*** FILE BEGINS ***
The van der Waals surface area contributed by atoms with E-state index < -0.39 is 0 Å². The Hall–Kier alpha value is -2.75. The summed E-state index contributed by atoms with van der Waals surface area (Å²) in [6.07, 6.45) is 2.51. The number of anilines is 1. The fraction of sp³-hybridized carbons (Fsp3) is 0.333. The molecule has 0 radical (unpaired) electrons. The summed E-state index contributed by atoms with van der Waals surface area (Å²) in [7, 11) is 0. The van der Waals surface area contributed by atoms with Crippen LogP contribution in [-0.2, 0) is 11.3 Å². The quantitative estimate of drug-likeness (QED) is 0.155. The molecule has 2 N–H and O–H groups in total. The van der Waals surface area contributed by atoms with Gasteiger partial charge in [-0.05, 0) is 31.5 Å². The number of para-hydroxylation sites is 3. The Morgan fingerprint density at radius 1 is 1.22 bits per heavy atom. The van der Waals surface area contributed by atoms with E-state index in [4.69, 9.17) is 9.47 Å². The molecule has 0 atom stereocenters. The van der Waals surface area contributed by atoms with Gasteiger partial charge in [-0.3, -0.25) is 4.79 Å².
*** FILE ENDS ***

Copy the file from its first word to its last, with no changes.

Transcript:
The van der Waals surface area contributed by atoms with E-state index < -0.39 is 0 Å². The Hall–Kier alpha value is -2.75. The summed E-state index contributed by atoms with van der Waals surface area (Å²) in [6.07, 6.45) is 2.51. The number of anilines is 1. The fraction of sp³-hybridized carbons (Fsp3) is 0.333. The molecule has 0 radical (unpaired) electrons. The summed E-state index contributed by atoms with van der Waals surface area (Å²) in [7, 11) is 0. The van der Waals surface area contributed by atoms with Crippen LogP contribution in [-0.2, 0) is 11.3 Å². The quantitative estimate of drug-likeness (QED) is 0.155. The molecule has 2 N–H and O–H groups in total. The van der Waals surface area contributed by atoms with Gasteiger partial charge in [-0.05, 0) is 31.5 Å². The number of para-hydroxylation sites is 3. The Morgan fingerprint density at radius 1 is 1.22 bits per heavy atom. The van der Waals surface area contributed by atoms with E-state index in [4.69, 9.17) is 9.47 Å². The molecule has 0 atom stereocenters. The van der Waals surface area contributed by atoms with Gasteiger partial charge in [-0.3, -0.25) is 4.79 Å².